How Face Masks Protect Us From Coronavirus

Dr. Syed Farhan Ali Tirmizi, MBBS, MSc – Epidemiologist

Masks Guidelines

What Face Masks Do

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Coronavirus uses small respiratory drops as vehicles to spread itself. Inhaling these drops can cause the infection. Therefore, using face masks on a wide range can reduce the risk of respiratory drops coming out of an infected person.

The Main Types of Face Masks and Their Effectiveness

Pros

  • Inexpensive
  • Can be easily done at home

Cons

  • Less effective compared to surgical masks and N95 respirators in delaying the spread of coronavirus
  • Not used in suspected or confirmed coronavirus cases
Pro
  • Can restrict the outflow of coronavirus through aerosols, splashes, or respiratory drops
Con
  • Small aerosol particles can still seep through them.
Pros
  • Offer better protection against aerosol particles and smaller respiratory drops
  • Cover the nose and mouth and adhere to the skin evenly
Cons
  • Using them improperly causes a bad seal on the face.
  • Prolonged use of them can also cause:
    • Discomfort
    • Suffocation
    • Heating Up

Note: The availability of these masks depends on each state or country. If there are limited supplies, please reserve them for the health care workers, patients, and high-risk individuals.

How to Wear Face Masks Correctly

Face masks are only effective in combatting coronavirus when worn correctly.
  1. Before and after wearing a mask, wash your hands with soap and water for 20 to 30 seconds or use a hand rub with 70% alcohol.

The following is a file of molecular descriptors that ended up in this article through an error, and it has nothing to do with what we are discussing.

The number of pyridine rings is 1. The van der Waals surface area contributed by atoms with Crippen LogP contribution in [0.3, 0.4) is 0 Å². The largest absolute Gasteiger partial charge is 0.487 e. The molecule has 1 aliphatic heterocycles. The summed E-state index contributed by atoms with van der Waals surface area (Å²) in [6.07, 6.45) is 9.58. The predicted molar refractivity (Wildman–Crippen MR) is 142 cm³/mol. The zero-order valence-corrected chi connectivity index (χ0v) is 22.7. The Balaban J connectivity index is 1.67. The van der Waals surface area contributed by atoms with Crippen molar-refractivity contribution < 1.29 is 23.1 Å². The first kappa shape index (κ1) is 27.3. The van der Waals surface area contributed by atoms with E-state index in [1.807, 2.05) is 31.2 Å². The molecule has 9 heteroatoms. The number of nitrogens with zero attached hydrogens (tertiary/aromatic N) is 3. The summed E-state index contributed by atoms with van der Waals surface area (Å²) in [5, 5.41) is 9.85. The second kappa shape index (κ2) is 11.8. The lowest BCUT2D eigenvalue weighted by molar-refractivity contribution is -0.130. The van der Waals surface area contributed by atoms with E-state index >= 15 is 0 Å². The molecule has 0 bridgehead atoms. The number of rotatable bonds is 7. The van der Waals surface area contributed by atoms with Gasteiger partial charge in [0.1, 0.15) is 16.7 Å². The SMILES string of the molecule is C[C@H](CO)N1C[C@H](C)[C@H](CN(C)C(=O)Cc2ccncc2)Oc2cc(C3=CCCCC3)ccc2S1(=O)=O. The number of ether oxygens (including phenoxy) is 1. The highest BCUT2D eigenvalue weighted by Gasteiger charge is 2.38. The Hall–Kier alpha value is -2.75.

2. Ensure that the mask covers your mouth and nose completely.
    • The mask should also be completely in contact with your face to seal any gaps.
    • A disposable mask should be used once and within four to five hours only.
  3. Do not touch the mask while you are wearing it. If you must, wash your hands first.
  4. If you notice that your mask is wet, replace it immediately.
  5. When taking off your mask, do not touch its front. Remove it from behind without touching your face.

van der Sande, M., Teunis, P., and Sabel, R. “Professional and home-made face masks reduce exposure to respiratory infections among the general population.” PloS one, 3(7), e2618, 2008. LINK.

OMS. “Coronavirus disease (COVID-19) advice for the public: When and how to use masks,” 2020. LINK

“Coronavirus Disease 2019: Recommendations for Cloth Face Covers,” April 2020
LINK

Pan X, et al. “Asymptomatic cases in a family cluster with SARS-CoV-2 infection,” 2020. The Lancet Infectious Diseases.
LINK.

Written By

Dr. Syed Farhan Ali Tirmizi, MBBS, MSc

Epidemiologist

Communicable Disease Control (CDC), Alberta Health Services

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